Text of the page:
Definitions

from the GNU version of the Collaborative International Dictionary of English.

  • noun plural Food for human beings, esp. when it is cooked or prepared for the table; that which supports human life; provisions; sustenance; meat; viands.

from Wiktionary, Creative Commons Attribution/Share-Alike License.

  • noun archaic, plurale tantum Food supplies; provisions.
  • noun Plural form of victual.
  • verb Third-person singular simple present indicative form of victual.

from WordNet 3.0 Copyright 2006 by Princeton University. All rights reserved.

  • noun any substance that can be used as food
  • noun a source of materials to nourish the body
  • noun a stock or supply of foods

Etymologies

Sorry, no etymologies found.

Examples

  • The bursar hated Conan, ever since the time when the Cimmerian caught him taking extra servings of victuals from the mess hall - sustenance intended for warriors, not scribblers.

    More Conan Fan Fiction!

  • The bursar hated Conan, ever since the time when the Cimmerian caught him taking extra servings of victuals from the mess hall - sustenance intended for warriors, not scribblers.

    Archive 2010-02-01

  • "I tell you," he said, "when folks hes been a ridin 'on an empty stomach ever since breakfast, victuals is victuals; we learn how to be thankful for 'em; so I' ll take another slice o 'that' ere beef, and one or two more cold potatoes, and the vinegar, Mr. Sheril.

    Oldtown Folks

  • Vnlesse perhaps Munster calleth the food of cattell, cattell themselues slaine for the foode of men: whom, as I thinke, the vse of the latine tongue doth gaine say, which hath taught vs that as men doe eate, so beasts do feede, and hath termed the victuals of men, and the food or fodder of cattell.

    A briefe commentarie of Island, by Arngrimus Ionas

  • Vnlesse perhaps Munster calleth the food of cattell, cattell themselues slaine for the foode of men: whom, as I thinke, the vse of the latine tongue doth gaine say, which hath taught vs that as men doe eate, so beasts do feede, and hath termed the victuals of men, and the food or fodder of cattell.

    The Principal Navigations, Voyages, Traffiques and Discoveries of the English Nation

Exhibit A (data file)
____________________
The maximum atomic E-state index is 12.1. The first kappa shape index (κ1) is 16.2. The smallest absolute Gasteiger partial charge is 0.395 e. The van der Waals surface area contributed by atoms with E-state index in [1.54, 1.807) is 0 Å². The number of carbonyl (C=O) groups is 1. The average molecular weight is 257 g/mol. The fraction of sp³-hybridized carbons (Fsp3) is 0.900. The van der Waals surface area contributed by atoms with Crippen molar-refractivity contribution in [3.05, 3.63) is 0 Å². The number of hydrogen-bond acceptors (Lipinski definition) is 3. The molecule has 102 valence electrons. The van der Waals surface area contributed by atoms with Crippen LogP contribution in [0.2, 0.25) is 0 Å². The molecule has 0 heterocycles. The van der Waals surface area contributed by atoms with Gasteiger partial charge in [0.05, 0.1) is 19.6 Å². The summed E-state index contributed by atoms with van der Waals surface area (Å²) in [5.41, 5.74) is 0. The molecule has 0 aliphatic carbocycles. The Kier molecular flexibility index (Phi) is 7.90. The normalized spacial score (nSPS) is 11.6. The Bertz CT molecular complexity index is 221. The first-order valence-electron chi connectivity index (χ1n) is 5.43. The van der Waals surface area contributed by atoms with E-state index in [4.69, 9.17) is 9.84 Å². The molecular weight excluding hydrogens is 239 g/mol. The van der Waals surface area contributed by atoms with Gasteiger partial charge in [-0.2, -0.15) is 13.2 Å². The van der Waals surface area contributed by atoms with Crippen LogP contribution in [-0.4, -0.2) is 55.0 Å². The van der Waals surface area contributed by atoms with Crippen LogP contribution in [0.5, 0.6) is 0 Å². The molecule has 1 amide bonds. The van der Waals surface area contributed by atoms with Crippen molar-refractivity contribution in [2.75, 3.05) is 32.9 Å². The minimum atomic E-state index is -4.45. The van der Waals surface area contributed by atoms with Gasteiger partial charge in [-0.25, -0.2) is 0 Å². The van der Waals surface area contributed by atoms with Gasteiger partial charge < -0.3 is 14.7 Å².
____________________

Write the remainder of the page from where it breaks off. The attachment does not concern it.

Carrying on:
• This, however, I have frequently seen, although, in the inland parts, the poorer class of inhabitants are so very rarely indulged with this precious article that to say a man ate salt with his victuals is the same as saying he is a very rich man.

    Travels in the Interior Districts of Africa, 1795-7

  • The victuals will be the common property of all the new arrivals, whether the son of the house or strangers.

    The Mason-Bees

  • This, however, I have frequently seen, although, in the inland parts, the poorer class of inhabitants are so very rarely indulged with this precious article that to say a man ate salt with his victuals is the same as saying he is a very rich man.

    Travels in the Interior of Africa — Volume 02

  • Pronunciation of 'subtle' and 'victuals' - (when I was younger) I thought they were sub-tile and vic-tyoo-uls, instead they're suttle and vittles.

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  • Vnlesse perhaps Munster calleth the food of cattell, cattell themselues slaine for the foode of men: whom, as I thinke, the vse of the latine tongue doth gaine say, which hath taught vs that as men doe eate, so beasts do feede, and hath termed the victuals of men, and the food or fodder of cattell.

    The Principal Navigations, Voyages, Traffiques and Discoveries of the English Nation — Volume 01

Comments

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  • rhymes with skittles

    October 20, 2007

  • Was used in Old Man and the Sea.

    February 2, 2009

  • I used to think cartoon characters (namely, Yosemite Sam) were saying, "vittles." However, that IS the pronunciation of "victuals." Surprise!

    September 12, 2009